There aren’t many bands that can get away with releasing a new live album after every tour, but considering the ravenous appetite Rush’s fans have for new releases, it’s easy to understand why the Canadian legends have put out eight such recordings. Fascinatingly enough, in the last dozen years they’ve released no fewer than five live albums and three live DVD collections, compared to just three studio albums. Of course, the motivation behind each new live document is driven by the irrefutable fact that Rush fans will buy a CD or DVD with the umpteenth recordings of “Tom Sawyer” and “The Spirit of Radio”. That said, though, there’s not a lick of cynicism or calculatedness in their actions; they’re deeply appreciative of the continued support, are fully aware that the new studio albums are becoming more and more infrequent, and are more than willing to treat their fans to something every year.
Besides, with 18 albums to draw from, it’s easy for Rush to keep things fresh, tinkering with the setlist with each new tour, so although Snakes & Arrows Live is the third multi-CD live album in the last five years, it’s markedly different from 2003’s sprawling Rush in Rio and 2005’s R30. Unlike the palpable energy of the Rush in Rio performance and R30‘s fun career retrospective, Snakes & Arrows Live, which was recorded over a two-night stand in Rotterdam, Holland in October of 2007, sees the band placing strong emphasis on their remarkable 2007 album Snakes and Arrows. Almost similar to Iron Maiden’s inspired decision to perform A Matter of Life and Death in its entirety in 2006, the trio of bassist/vocalist Geddy Lee, guitarist Alex Lifeson, and drumming great Neil Peart refuse to become a predictable oldies act, performing nine of the record’s 13 songs. Of course, considering how the band routinely plays shows in the two and a half to three hour range, they can easily get away with such a stunt and still toss out plenty of classics for the oldsters in the crowd, but Snakes & Arrows Live shows that they have so much confidence in their new music that they’re willing to challenge their fans by having the new material form the core of the live set.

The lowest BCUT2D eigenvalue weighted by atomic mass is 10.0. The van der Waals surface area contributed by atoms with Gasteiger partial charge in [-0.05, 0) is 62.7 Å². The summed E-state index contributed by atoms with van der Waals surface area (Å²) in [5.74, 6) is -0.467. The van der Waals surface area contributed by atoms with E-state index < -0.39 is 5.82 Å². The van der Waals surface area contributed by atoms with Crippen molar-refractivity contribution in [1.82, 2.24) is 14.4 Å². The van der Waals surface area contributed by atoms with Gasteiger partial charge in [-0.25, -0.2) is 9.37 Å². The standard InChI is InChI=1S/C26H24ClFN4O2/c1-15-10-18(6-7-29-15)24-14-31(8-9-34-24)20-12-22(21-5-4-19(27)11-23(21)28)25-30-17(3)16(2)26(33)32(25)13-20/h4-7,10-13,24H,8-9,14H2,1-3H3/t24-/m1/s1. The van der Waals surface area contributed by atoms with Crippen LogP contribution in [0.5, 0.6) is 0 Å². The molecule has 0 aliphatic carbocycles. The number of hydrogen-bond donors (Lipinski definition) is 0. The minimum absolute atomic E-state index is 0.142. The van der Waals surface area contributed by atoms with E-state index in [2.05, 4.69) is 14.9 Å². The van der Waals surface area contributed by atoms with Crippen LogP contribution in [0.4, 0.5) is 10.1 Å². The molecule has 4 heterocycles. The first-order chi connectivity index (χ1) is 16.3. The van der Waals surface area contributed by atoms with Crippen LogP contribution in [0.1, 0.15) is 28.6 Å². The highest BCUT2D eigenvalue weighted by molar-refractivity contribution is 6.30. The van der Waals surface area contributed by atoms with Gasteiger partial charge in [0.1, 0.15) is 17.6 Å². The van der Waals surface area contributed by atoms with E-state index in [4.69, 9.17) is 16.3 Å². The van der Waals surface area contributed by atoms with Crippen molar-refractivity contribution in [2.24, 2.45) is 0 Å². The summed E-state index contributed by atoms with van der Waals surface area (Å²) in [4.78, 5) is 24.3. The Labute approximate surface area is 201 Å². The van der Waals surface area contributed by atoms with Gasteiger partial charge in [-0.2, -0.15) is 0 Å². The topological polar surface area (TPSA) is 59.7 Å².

Clearly the threesome were thrilled to finally have some new music to play, and it’s no surprise that the performances of the nine new tracks, which are shrewdly placed right in the middle of the 27-song set, are the highlights of the new live album. “The Larger Bowl” is one of the more compelling, acoustic guitar-tinged Rush tunes in recent memory, highlighted by a shimmering solo by Lifeson. Conversely, “Far Cry” and “Spindrift” sound fantastic performed in concert, the band undoubtedly relishing the heavy tone and massive groove of both songs. Meanwhile, “Workin’ Them Angels”, “Armor and Sword”, and “The Way the Wind Blows” are three of the album’s finest tracks, and translate extraordinarily well live, as Lifeson, whose guitar work was remarkable on the album, shows his range, providing textured melodies and not just down-tuned chords, shifting to acoustic guitar and mandolin with ease. The three instrumentals are also superb: Lifeson’s “Hope” is a gorgeous respite from the prog rock intricacy, Lee’s bassline during “Malignant Narcissism” is ferocious, and Peart’s increasing interest in African rhythms rises to the fore on “The Main Monkey Business”.
As for the old stuff, we get plenty of nuggets that have been taken out and dusted off. Underrated gem “Entre Nous” and the lengthy, adventurous “Natural Science”, both from 1980’s Permanent Waves, sound tremendous, the latter especially. The reggae-tinged “Digital Man”, a standout from 1982’s Signals, makes its first ever appearance on a live album, Peart’s skittering rhythms and Lifeson’s slashing chords, reminiscent of new wave, both a refreshing change of pace. In addition, it’s great to hear such songs as “Witch Hunt”, “Circumstances”, and “A Passage to Bangkok” given a good contemporary spit and polish.
And sure, the concert staples are as present as ever, but damn, if they’re not thrilling to hear time and again. The ebullient melodies and riffs of “Limelight” get the album off to a rousing start, “Subdivisions” continues to be one of the most affecting tracks in the Rush discography, the paranoia hinted at in “Distant Early Warning” seems eerily appropriate today, energetic Vapor Trails highlight “One Little Victory” is quickly turning into a fan favorite, and of course, “The Spirit of Radio”, “Tom Sawyer”, and classic instrumental “YYZ” bring the festivities to a rousing climax. The new stuff scorches, the rarities are fun to hear, the classics still send chills up the spine, and Lee, Lifeson, and Peart still perform with the same focus, intensity, and self-deprecating humor as they always have. What else could a Rush fan want?
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